‘This is the way the world ends, not with a bang, but with a whimper’ – the closing lines of TS Eliot’s poem, the Hollow Men, implies that the proverbial end that we tend to seek is often nothing more than a faint signal or the progressive fading away – so subtle you hardly notice it.
This is likely how the pandemic will end. First there will be a slow decrease in the news cycle, then any remaining restrictions will be quietly lifted, and soon life will resume back to normal. After a few months, people will look back and – with a hunch – assume that all is over with COVID-19. The pandemic ending, not with a bang, but with a whimper, a silent shift of attention away from the pandemic and the mortality numbers, and towards normal life as we knew it.
Sure we will have annual COVID-19 vaccines, and those that remain high risk will be managed more carefully as is appropriate for every annual flu season – but the pandemic as we see it, as it has entered our ethos – will slowly fade away.
When this will happen is less certain than how this will happen. And for many, that is the ultimate question: when will the pandemic be over?
Well, it will never be over, as the virus will forever remain in the virosphere that encircles the earth. But the real question is when will it be functionally over? – when can life resume back to normal?
All signs point to the second half of 2021 as the time when we can return to normal – we hope. But hope is not a strategy, and to be sure that the second half of 2021 is when life will effectively return to what it was, we need a few things to happen over the course of the next few months.
The first and most obvious being case fatality rates cannot rise beyond what the projections are stating. While the Institute for Health Metrics and Evaluation (IHME) has had more than its fair share of mistakes, it remains the gold standard for COVID-19 projections. And the CDC projection that aggregate all the various projections weighs the IHME projection the most heavily.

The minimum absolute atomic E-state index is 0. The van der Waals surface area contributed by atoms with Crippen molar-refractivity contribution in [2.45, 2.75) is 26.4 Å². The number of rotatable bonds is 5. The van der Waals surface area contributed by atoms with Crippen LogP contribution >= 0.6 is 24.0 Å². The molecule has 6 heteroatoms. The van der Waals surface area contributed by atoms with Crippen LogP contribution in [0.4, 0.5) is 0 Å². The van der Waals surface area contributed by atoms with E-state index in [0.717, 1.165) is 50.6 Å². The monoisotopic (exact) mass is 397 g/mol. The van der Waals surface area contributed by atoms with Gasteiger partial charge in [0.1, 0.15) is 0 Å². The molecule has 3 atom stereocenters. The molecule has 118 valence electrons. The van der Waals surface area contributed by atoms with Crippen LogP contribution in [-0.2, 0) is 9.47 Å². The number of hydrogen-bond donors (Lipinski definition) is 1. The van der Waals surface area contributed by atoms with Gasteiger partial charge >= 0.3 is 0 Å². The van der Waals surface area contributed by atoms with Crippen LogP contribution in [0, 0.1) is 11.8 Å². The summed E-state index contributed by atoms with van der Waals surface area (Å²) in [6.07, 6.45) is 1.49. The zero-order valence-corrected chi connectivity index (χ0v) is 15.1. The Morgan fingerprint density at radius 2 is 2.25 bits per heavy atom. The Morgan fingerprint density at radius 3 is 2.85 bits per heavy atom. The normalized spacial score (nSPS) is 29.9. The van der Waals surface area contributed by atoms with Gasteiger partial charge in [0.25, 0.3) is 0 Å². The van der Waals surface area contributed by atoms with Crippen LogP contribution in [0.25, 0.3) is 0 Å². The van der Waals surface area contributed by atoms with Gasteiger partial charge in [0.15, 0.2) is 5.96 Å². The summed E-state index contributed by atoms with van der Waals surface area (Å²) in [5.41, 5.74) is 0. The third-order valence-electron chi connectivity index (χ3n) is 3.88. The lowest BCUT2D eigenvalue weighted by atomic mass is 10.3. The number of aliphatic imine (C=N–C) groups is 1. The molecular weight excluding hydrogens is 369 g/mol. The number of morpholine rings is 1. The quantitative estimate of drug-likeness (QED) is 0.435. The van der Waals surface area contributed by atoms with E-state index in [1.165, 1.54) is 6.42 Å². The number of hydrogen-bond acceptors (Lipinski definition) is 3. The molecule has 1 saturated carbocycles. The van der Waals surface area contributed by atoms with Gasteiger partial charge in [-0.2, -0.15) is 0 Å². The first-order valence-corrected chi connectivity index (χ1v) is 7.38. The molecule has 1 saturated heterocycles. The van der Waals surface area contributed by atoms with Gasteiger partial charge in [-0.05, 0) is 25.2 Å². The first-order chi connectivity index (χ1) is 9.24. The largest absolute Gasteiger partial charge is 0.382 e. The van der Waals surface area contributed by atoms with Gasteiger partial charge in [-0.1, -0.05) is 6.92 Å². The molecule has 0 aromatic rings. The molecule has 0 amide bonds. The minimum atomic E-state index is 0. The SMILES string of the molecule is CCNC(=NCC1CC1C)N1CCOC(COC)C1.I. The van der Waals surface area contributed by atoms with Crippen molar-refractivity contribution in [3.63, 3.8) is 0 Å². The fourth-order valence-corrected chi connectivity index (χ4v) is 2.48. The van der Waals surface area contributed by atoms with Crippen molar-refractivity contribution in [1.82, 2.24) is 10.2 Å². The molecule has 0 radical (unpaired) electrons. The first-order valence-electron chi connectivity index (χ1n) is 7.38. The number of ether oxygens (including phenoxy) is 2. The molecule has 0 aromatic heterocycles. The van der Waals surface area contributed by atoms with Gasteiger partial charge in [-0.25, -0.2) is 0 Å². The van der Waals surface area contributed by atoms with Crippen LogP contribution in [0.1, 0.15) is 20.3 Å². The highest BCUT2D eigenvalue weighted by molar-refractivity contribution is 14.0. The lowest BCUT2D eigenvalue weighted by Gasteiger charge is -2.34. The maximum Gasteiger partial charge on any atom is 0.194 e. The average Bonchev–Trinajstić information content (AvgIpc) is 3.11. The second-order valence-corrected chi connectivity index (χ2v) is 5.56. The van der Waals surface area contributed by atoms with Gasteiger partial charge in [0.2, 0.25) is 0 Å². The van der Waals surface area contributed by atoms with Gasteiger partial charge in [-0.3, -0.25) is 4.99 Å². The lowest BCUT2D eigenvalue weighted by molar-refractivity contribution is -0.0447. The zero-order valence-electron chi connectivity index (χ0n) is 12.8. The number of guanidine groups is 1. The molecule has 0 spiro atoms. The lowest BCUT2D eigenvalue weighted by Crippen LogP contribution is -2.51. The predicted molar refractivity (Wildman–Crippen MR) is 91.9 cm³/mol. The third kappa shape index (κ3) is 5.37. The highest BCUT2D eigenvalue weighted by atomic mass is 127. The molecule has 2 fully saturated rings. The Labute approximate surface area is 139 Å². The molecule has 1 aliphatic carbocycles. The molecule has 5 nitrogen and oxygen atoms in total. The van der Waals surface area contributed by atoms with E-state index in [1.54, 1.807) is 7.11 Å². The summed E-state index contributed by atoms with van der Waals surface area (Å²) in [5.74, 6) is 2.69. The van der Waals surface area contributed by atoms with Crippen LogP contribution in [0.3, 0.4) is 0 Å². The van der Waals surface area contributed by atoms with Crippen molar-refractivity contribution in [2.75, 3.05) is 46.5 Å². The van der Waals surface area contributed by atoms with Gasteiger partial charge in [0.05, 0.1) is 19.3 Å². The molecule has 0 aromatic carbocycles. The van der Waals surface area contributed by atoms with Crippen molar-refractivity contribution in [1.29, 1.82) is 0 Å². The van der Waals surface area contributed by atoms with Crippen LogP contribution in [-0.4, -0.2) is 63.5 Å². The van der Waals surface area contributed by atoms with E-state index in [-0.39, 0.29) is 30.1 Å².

And all these projections show an increase in the number of cases and the overall mortality. But the rise in cases is far greater than the rise in mortality. An essential disparity we need to continue for the pandemic to inch closer to the end.
Even in Europe, the resurgence of cases has not translated to an increase in mortality. And in the United States, while the distribution of new cases has shifted across different parts of the country, and across different demographics, the detection rate and mortality rates have quietly shifted to be closer to the fatality rates of traditional influenza viruses. Which is still deadly no doubt, but not nearly at the eye-opening levels we saw early in 2020.
In fact, when seen over the course of the entire pandemic, the number of COVID-19 cases were like an average flu season, but the heightened mortality differentiated COVID-19 far beyond traditional flu seasons.
Now that mortality has decreased and is potentially approaching a steady state, the biggest factor predicting overall mortality is hospitalization. Or simply, if you get COVID-19, your mortality is like the traditional flu, unless you need to be hospitalized, in which case your mortality remains higher.
Which is why infection likelihood has remained low and case fatality rates have converged to an all-time low of 2%. People are smarter about avoiding high risk situations and contact with high risk individuals.
Meaning we are getting smarter about every day interactions.
Whenever we are introduced to new diseases there is a unique, morbid dance of sorts. People interact with the disease, some escape unscathed, and some are affected – until the disease and the population reach a steady state. This pattern has held true when the Native Americans were exposed to the European settlers, and indeed anytime new populations have interacted in the past. There is an initial acclimation period, and then the diseases and the populations achieve a steady state.